But as much as those who fail to learn from history are destined to repeat it, history is never a precise mirror on the present. Time, social evolution and technology wear away at the perfect echo from then to now. 2013 is not 1943. Great nation states have not fought a war against each other for almost 70 years, the longest “peaceful” interlude in recorded history, and are unlikely to engage in one for the forseeable future, given the tight interdependency of the world economy. The respective populations of the United States, Russia, China, etc. are simply too well-informed about each other to accept the easy, jingoistic demonization of “the enemy” corrupt governments served up in the past, much less the likelihood of total annihilation.
Those are key facets of the liberalizing effect of technology.
Closer to the moment, Barack Obama bears no imaginable kinship to Dick Cheney, Paul Wolfowitz and Donald Rumsfeld, the architects of the Iraq fraud and disaster. There is no case to be made that Obama is eager for military conflict. On the other hand he is not naive about the presence of abominable cruelty in human nature.
The split among liberals over Syria seems to break along the lines of those whose cynicism toward American motives is complete, and those who believe every new situation, with new characters in leadership in a different era is unique and must be dealt with in a way unburdened by the frauds, failures and genocidal slaughters of those who made military decisions in the decades before them. An irony is that a group for whom “nuance” is regularly embraced as a virtue is engaged in an internal debate over whether there are shadings and distinctions in a chemical weapon attack by a desperate dictator that make Syria distinct from … Iraq, Vietnam and so on.
The former say, “No. Our motives in this situation are no more pure or moral than Cheney-Bush’s in Iraq. No American president or administration can ever be trusted again. War of any kind at any time is wrong. So, no. Never.”
The latter argue that intervening against indiscriminate slaughters like Rwanda and Kosovo and like what Assad is perpetrating on his civilian population are actually far closer to having moral standing in the liberal concept of such a thing, than reacting with the full, profit-pumping apparatus of the military-industrial complex to the “Red Menace” in Vietnam or the oil-tainted imperative in Saddam’s Iraq.
For the latter group, and I count myself among them, the immorality of American/international inaction in Rwanda is still one of the most guilt-inducing memories of the last generation. By what standard was ignoring that “moral”? And how is that different from what Assad is doing in Syria? in the potential consequences to us? The price of gasoline?
And to be sure, the vitality of the debate is almost entirely among liberals. Conservatives, having long since sold their souls to reflexive, unexamined partisanship have, for all intents and purposes, no role in the current debate. They continue to say only whatever they need to say to weaken Obama and stay a step ahead of the next far-far right conservative primary opponent. Consequently, they have no credible standing in matters of practical morality. They are noise without signal.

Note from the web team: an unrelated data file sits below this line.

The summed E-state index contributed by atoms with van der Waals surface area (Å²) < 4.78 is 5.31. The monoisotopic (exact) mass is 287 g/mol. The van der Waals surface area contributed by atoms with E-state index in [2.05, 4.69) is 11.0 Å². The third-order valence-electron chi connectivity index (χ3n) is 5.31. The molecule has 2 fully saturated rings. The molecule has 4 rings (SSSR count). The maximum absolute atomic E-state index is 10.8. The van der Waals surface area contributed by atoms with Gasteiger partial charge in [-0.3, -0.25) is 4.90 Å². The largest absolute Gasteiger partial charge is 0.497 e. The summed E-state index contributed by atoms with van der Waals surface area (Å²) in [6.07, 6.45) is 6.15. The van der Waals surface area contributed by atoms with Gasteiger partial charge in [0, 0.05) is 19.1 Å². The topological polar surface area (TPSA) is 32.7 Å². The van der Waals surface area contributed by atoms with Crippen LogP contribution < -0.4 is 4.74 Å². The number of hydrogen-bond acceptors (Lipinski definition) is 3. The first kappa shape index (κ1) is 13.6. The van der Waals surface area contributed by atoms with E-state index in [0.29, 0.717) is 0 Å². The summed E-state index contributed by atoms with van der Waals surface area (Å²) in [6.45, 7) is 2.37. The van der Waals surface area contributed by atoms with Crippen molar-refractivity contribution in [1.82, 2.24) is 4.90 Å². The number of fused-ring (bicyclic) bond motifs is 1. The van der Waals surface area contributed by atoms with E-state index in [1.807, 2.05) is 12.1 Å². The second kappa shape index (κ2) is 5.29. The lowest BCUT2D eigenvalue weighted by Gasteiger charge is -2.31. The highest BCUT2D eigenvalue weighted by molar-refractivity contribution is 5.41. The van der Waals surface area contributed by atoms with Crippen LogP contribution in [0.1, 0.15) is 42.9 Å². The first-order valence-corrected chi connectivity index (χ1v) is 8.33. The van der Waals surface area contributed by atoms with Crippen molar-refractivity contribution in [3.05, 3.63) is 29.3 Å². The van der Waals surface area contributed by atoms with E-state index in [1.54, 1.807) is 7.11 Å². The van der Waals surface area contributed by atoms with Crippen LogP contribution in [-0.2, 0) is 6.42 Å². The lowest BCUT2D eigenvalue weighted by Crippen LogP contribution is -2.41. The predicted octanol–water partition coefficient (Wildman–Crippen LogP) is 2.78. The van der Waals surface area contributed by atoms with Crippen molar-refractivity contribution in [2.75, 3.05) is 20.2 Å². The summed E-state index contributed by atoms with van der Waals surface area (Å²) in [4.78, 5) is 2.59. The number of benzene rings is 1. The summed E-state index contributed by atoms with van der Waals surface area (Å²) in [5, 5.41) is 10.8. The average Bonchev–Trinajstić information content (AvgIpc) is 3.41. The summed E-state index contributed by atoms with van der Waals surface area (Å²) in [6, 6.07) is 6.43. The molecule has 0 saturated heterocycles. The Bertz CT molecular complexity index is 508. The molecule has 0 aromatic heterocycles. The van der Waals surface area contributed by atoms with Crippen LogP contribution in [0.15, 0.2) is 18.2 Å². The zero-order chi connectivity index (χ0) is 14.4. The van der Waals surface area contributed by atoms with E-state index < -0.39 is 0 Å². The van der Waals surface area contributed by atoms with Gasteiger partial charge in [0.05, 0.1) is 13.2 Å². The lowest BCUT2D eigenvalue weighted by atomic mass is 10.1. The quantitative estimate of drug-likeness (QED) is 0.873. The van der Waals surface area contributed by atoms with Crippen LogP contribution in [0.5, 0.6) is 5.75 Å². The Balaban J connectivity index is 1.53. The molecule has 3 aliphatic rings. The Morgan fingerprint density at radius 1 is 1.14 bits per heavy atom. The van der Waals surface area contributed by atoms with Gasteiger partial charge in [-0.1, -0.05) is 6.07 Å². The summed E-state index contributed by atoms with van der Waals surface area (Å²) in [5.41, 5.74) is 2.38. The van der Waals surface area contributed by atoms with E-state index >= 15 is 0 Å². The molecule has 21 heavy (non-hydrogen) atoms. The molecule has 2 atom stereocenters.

Obama is going to have to make his case over the next few days, and make it far better than Colin Powell and George W. Bush made their’s for Iraq. Regardless of your views of the moral obligations of the lone mega-state in slaughters like this one in Syria, every liberal is well-advised to bring all the skepticism they can muster to whatever Obama says. And I believe he welcomes both the skepticism and the debate.
But … if they’re being intellectually honest, liberals also have to fully and honestly process the morality of inaction. As Obama said in his press conference in Russia the other day, there’s no one else the entire planet turns to in moments like this. Ever. We are the whole game, and therefore, the moral debate goes, we have a special responsibility to do what is reasonable to destabilize blatant state-sponsored homicide.
If progressive liberals want to sustain and build on their viability as effective leaders — not just on economic and social matters where they are clearly more far-sighted, but the whole range of leadership responsibilities — they/we are going to have to accept that episodes like Syria are a fact of life and may have to be dealt with in very unpleasant, antithetical-seeming ways when dialogue and diplomacy simply are not an option.
My good friend Jim Leinfelder kicked over this “dialogue” on what to do/not do with Syria, wrItten by the New Yorker’s George Packer. It’s intended to engender a rational conversation about the situation, our “responsibilities”, morality, etc. Allow me to jump in …
It begins …
So it looks like we’re going to bomb Assad.
Really? Why good?
Yes, I saw the videos.
And you don’t want to pound the shit out of him?
I want to pound the shit out of him.